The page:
Hungarian state in the Caucasus

Sunday, November 16, 2014

Ancient records and medieval Hungarian chronicles knew about the Meotis swamps, the former homeland of Scythians, Huns and Magyars. On the other hand, we know much less about the fact that even during the High Middle Ages, there was a place in that Caucasus that was called Hungary.

We do not know the exact number of the population who remained in their former homeland after Prince Árpád set out to retake the Carpathian basin in the 9th century. If we start from the data given by the Hungarian chronicles, it is almost certain that only one-tenth of the Hungarian speaking populace left the Caucasus region to resettle in the Carpathian basin. Likewise, during the Huns 375 AD European campaign only a selected number of fighting force set out to conquer Europe. Most probably, those Hungarian tribes that left behind remained scattered at several places in the vast area between the Black Sea and the Caspian Sea region where they established their own independent states. One of such states we know of established by the Sabirs in the Transcaucasian region, but near the Meotis swamps might have also existed a second Hungarian state.

In the National Library of Vienna, a codex has been found showing a map, which illustrates the Caucasus region in the 1500s. The area between the Black Sea and the Caspian Sea, near ​​present-day Georgia is marked as a region called "Tartaria-Cumania" or "Georgia - old Hungary". Hungarian officials however, do not make any effort to study this authentic data; they reason that Constantine Porphyrogenitus has already written about the subject; it was common knowledge in the middle ages that Hungarians in the Carpathian basin kept in touch with their kin in the Caucasus. However, Hungarian historians have never explored the region of the former eastern Hungarian states, neither that part of the Caucasus where the Hungarian population continued to endure long after Prince Árpád left the region to resettle in the Carpathian basin. This behavior of the academic community could be explained by that fact that the promoters of the imaginary Finno-Ugric ethnogenesis downplay every evidence that contradicts to the official dogma of the nation's origin.

One of the first medieval records about the eastern Hungarian state came from the Cumans that established a state in the early middle ages at present day Moldavia. The Cumans informed Dominican monks, who visited their region to convert them to Christianity, about an existing eastern Hungarian state in the Caucasus ruled by the Árpád Dynasty.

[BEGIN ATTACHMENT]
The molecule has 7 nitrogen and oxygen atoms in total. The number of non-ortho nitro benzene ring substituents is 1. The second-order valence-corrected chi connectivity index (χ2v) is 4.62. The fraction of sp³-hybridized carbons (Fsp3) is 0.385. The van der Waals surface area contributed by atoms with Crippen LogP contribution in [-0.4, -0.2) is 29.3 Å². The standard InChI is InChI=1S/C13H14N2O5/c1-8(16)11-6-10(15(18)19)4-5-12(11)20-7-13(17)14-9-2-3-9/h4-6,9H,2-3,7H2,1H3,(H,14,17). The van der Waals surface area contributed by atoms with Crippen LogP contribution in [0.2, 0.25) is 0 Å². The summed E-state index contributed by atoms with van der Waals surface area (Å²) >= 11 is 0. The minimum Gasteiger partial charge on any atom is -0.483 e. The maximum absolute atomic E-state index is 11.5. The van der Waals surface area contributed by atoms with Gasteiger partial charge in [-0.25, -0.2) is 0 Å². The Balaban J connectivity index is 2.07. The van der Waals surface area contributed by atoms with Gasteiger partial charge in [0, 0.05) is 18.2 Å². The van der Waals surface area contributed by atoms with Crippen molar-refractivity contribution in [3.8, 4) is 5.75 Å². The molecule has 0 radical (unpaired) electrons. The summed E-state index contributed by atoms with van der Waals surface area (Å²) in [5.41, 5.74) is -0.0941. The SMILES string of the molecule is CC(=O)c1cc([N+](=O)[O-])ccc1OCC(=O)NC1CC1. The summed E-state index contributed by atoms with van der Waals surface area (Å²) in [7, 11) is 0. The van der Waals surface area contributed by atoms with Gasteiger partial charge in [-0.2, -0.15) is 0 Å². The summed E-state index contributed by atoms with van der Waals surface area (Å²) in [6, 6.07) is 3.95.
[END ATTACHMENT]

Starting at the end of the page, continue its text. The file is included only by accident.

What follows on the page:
Sometime, in the late 1220s, Dominican monk Otto following the information obtained from the Cumans set out to meet eastern Hungarians in the Caucasus region and convert them to Christianity. Otto successfully reached the east coast of the Black Sea and made contact with the Hungarian tribes that lived in the region in an organized state.

Soon after Otto's first visit to the Black Sea region a second group of monks led by Julianus managed to reach the locality where the Hungarian tribes lived. Unfortunately, Julianus didn't leave much written documents of his visit because his primary mission was to monitor the approaching Mongol army; after a short stay, he continued his journey to the Volga river to gather information about the Mongol forces.

In the 14th century a papal bull also mentions the existence of an eastern Hungarian state in the Caucasus. The document was issued in 1329, and it indicated that there was a region near the Black Sea that was called Hungary and ruled by the Árpád Dynasty. At that time, the name of the ruler was "Jeretán" or "Gyeretyán". Unfortunately, the papal bull doesn't say the exact location of the Hungarian state, but it is possible that it was located at present day Georgia. The existence of the Árpád Dynasty in the Caucasus confirmed by the papal bull indicates that the House of Árpád died out on the male side in 1301 only in the Carpathian Basin, but in the Caucasus the descendants of Attila and Árpád continued to rule vast areas.

( – translated by


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